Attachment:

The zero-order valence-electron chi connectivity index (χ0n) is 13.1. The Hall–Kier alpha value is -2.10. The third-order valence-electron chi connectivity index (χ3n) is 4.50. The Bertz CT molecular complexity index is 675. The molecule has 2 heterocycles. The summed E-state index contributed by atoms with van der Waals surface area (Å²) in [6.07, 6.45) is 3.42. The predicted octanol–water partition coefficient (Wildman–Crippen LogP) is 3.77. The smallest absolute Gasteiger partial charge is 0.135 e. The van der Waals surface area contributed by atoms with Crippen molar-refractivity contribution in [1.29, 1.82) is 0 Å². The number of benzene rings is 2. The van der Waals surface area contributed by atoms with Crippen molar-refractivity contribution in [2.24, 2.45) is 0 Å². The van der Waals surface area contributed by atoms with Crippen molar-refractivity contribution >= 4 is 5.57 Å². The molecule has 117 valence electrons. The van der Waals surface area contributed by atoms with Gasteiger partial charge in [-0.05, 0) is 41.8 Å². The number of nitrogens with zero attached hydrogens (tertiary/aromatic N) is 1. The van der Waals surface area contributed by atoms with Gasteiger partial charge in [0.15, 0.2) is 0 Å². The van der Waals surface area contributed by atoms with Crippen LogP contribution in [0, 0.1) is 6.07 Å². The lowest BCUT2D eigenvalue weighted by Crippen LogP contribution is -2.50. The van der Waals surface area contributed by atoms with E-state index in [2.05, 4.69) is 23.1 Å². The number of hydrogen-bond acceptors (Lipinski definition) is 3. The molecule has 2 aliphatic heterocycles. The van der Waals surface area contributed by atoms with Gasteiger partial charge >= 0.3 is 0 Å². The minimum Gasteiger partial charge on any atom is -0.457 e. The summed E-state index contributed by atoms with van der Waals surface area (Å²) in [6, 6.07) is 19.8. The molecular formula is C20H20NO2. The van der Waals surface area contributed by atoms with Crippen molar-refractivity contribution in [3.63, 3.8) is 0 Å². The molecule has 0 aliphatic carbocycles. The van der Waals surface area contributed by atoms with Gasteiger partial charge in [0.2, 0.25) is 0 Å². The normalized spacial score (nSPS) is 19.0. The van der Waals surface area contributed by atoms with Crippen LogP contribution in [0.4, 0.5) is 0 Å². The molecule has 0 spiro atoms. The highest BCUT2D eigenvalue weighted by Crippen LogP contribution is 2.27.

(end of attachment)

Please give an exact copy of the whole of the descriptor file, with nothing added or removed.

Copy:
The zero-order valence-electron chi connectivity index (χ0n) is 13.1. The Hall–Kier alpha value is -2.10. The third-order valence-electron chi connectivity index (χ3n) is 4.50. The Bertz CT molecular complexity index is 675. The molecule has 2 heterocycles. The summed E-state index contributed by atoms with van der Waals surface area (Å²) in [6.07, 6.45) is 3.42. The predicted octanol–water partition coefficient (Wildman–Crippen LogP) is 3.77. The smallest absolute Gasteiger partial charge is 0.135 e. The van der Waals surface area contributed by atoms with Crippen molar-refractivity contribution in [1.29, 1.82) is 0 Å². The number of benzene rings is 2. The van der Waals surface area contributed by atoms with Crippen molar-refractivity contribution in [2.24, 2.45) is 0 Å². The van der Waals surface area contributed by atoms with Crippen molar-refractivity contribution >= 4 is 5.57 Å². The molecule has 117 valence electrons. The van der Waals surface area contributed by atoms with Gasteiger partial charge in [-0.05, 0) is 41.8 Å². The number of nitrogens with zero attached hydrogens (tertiary/aromatic N) is 1. The van der Waals surface area contributed by atoms with Gasteiger partial charge in [0.15, 0.2) is 0 Å². The van der Waals surface area contributed by atoms with Crippen LogP contribution in [0, 0.1) is 6.07 Å². The lowest BCUT2D eigenvalue weighted by Crippen LogP contribution is -2.50. The van der Waals surface area contributed by atoms with E-state index in [2.05, 4.69) is 23.1 Å². The number of hydrogen-bond acceptors (Lipinski definition) is 3. The molecule has 2 aliphatic heterocycles. The van der Waals surface area contributed by atoms with Gasteiger partial charge >= 0.3 is 0 Å². The minimum Gasteiger partial charge on any atom is -0.457 e. The summed E-state index contributed by atoms with van der Waals surface area (Å²) in [6, 6.07) is 19.8. The molecular formula is C20H20NO2. The van der Waals surface area contributed by atoms with Crippen molar-refractivity contribution in [3.63, 3.8) is 0 Å². The molecule has 0 aliphatic carbocycles. The van der Waals surface area contributed by atoms with Gasteiger partial charge in [0.2, 0.25) is 0 Å². The normalized spacial score (nSPS) is 19.0. The van der Waals surface area contributed by atoms with Crippen LogP contribution in [0.4, 0.5) is 0 Å². The molecule has 0 spiro atoms. The highest BCUT2D eigenvalue weighted by Crippen LogP contribution is 2.27.